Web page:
A "Perfect" Liquid at RHIC

Evidence to date suggests that gold-gold collisions at the Relativistic Heavy Ion Collider (RHIC) are creating a new state of hot, dense, matter different and even more remarkable than had been predicted.
-- by Karen McNulty Walsh

Photo of magnets at the Relativistic Heavy Ion Collider

Since 2000, the Relativistic Heavy Ion Collider (RHIC above) has been performing beyond expectations. Built and operated with funding from the U.S. Department of Energy’s Office of Science, RHIC has produced discoveries that have captured worldwide attention from both scientists and the public.

Photo of BRAHMS detector


Photo of PHENIX detector


Photo of PHOBOS detector


Photo of STAR detector


In doing so, RHIC research has shone a spotlight on U.S. leadership in science. And the exciting scientific output of RHIC has just begun.

Looking back

Like a giant “microscope” peering deep into the inner space of atomic nuclei, RHIC also effectively serves as a “telescope,” looking back in time to explore matter as it is thought to have existed fractions of a second after the birth of the universe. Inside the 2.5-mile-circumference particle accelerator, two beams of gold ions circulating at nearly the speed of light collide head on, developing enormous energy density in a tiny volume.

Under these conditions, the quarks and gluons that make up protons and neutrons in ordinary atomic nuclei are expected to be free for a fleeting instant — just as scientists believe they were microseconds after the Big Bang, before joining together to form protons, neutrons, and eventually, atoms, stars, planets, and people. This is much farther back in time than any telescope surveying the sky will ever be able to reach. Using sophisticated detectors known as BRAHMS, PHENIX, PHOBOS, and STAR, RHIC’s researchers take “snapshots” of this early universe substance and study how it evolves.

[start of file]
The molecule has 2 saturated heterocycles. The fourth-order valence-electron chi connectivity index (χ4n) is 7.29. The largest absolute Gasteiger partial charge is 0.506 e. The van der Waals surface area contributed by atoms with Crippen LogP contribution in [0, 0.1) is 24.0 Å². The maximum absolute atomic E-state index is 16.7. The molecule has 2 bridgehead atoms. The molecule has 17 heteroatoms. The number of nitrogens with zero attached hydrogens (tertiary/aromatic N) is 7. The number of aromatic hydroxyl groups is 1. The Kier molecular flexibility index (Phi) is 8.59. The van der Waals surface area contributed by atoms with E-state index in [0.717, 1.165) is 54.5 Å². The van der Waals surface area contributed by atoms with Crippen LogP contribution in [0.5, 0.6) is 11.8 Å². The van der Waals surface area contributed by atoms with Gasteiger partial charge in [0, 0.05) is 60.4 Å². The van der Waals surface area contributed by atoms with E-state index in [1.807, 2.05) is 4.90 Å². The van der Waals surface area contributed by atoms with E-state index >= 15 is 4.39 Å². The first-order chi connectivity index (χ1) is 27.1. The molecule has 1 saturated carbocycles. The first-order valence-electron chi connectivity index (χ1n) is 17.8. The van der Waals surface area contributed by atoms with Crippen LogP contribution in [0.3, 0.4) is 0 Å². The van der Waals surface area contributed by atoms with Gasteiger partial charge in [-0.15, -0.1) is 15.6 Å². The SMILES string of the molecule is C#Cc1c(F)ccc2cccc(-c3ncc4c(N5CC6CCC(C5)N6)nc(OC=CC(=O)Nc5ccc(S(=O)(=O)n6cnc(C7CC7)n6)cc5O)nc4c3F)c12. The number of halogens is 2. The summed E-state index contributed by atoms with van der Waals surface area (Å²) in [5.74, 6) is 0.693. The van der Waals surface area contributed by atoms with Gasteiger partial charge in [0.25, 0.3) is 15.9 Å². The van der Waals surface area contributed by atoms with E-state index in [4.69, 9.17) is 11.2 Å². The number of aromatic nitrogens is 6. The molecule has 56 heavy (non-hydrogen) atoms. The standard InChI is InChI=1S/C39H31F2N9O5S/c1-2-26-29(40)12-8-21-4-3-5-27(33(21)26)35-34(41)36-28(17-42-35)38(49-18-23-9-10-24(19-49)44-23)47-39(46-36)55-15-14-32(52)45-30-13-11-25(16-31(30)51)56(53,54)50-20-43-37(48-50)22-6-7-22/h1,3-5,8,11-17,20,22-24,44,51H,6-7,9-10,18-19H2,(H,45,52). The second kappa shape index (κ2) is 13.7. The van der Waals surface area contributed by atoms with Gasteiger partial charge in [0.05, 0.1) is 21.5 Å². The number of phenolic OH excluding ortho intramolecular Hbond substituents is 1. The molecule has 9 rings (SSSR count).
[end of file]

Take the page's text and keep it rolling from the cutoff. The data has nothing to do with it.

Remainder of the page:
Understanding matter at such a fundamental level will teach us about the forces that hold the universe and everything in it together. Earlier physics studies on the basic structure and properties of matter have yielded countless, unforeseen advances and many technologies we now take for granted — things like personal computers based on state-of-the-art electronics, medical tools that help diagnose and treat disease without surgery, and telecommunications devices that allow us to talk with friends and colleagues around the world using a device smaller than a human hand. Of course, no one can predict what, if any, practical applications the knowledge gained from RHIC will yield, but we’ll never know unless we delve deeper into the mysteries of matter.